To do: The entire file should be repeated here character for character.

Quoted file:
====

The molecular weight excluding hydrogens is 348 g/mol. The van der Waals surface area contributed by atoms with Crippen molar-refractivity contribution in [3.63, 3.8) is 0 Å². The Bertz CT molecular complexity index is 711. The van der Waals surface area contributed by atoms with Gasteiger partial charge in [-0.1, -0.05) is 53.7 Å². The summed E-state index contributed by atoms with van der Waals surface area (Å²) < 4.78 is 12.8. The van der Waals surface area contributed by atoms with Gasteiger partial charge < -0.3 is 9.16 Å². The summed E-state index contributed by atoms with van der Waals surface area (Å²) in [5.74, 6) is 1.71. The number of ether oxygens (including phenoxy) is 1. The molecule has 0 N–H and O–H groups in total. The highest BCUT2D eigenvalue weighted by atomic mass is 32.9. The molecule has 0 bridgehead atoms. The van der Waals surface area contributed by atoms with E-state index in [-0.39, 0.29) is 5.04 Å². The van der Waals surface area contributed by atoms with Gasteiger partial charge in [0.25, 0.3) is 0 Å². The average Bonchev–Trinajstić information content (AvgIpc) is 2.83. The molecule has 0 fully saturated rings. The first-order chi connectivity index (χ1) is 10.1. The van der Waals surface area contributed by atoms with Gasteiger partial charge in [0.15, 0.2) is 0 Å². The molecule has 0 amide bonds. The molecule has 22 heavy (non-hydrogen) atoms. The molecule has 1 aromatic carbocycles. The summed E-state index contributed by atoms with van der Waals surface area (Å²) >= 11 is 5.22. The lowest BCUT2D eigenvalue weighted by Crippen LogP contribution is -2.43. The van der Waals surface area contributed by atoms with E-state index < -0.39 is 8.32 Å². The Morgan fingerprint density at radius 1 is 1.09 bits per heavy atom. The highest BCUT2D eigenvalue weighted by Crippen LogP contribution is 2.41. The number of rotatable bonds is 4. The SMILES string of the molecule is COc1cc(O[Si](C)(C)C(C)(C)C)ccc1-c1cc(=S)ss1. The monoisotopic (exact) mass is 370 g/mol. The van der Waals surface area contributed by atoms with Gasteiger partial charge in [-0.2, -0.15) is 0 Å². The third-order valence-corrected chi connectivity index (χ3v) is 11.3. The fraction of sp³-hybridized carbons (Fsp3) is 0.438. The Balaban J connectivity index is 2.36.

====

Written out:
The molecular weight excluding hydrogens is 348 g/mol. The van der Waals surface area contributed by atoms with Crippen molar-refractivity contribution in [3.63, 3.8) is 0 Å². The Bertz CT molecular complexity index is 711. The van der Waals surface area contributed by atoms with Gasteiger partial charge in [-0.1, -0.05) is 53.7 Å². The summed E-state index contributed by atoms with van der Waals surface area (Å²) < 4.78 is 12.8. The van der Waals surface area contributed by atoms with Gasteiger partial charge < -0.3 is 9.16 Å². The summed E-state index contributed by atoms with van der Waals surface area (Å²) in [5.74, 6) is 1.71. The number of ether oxygens (including phenoxy) is 1. The molecule has 0 N–H and O–H groups in total. The highest BCUT2D eigenvalue weighted by atomic mass is 32.9. The molecule has 0 bridgehead atoms. The van der Waals surface area contributed by atoms with E-state index in [-0.39, 0.29) is 5.04 Å². The van der Waals surface area contributed by atoms with Gasteiger partial charge in [0.25, 0.3) is 0 Å². The average Bonchev–Trinajstić information content (AvgIpc) is 2.83. The molecule has 0 fully saturated rings. The first-order chi connectivity index (χ1) is 10.1. The van der Waals surface area contributed by atoms with Gasteiger partial charge in [0.15, 0.2) is 0 Å². The molecule has 0 amide bonds. The molecule has 22 heavy (non-hydrogen) atoms. The molecule has 1 aromatic carbocycles. The summed E-state index contributed by atoms with van der Waals surface area (Å²) >= 11 is 5.22. The lowest BCUT2D eigenvalue weighted by Crippen LogP contribution is -2.43. The van der Waals surface area contributed by atoms with E-state index < -0.39 is 8.32 Å². The Morgan fingerprint density at radius 1 is 1.09 bits per heavy atom. The highest BCUT2D eigenvalue weighted by Crippen LogP contribution is 2.41. The number of rotatable bonds is 4. The SMILES string of the molecule is COc1cc(O[Si](C)(C)C(C)(C)C)ccc1-c1cc(=S)ss1. The monoisotopic (exact) mass is 370 g/mol. The van der Waals surface area contributed by atoms with Gasteiger partial charge in [-0.2, -0.15) is 0 Å². The third-order valence-corrected chi connectivity index (χ3v) is 11.3. The fraction of sp³-hybridized carbons (Fsp3) is 0.438. The Balaban J connectivity index is 2.36.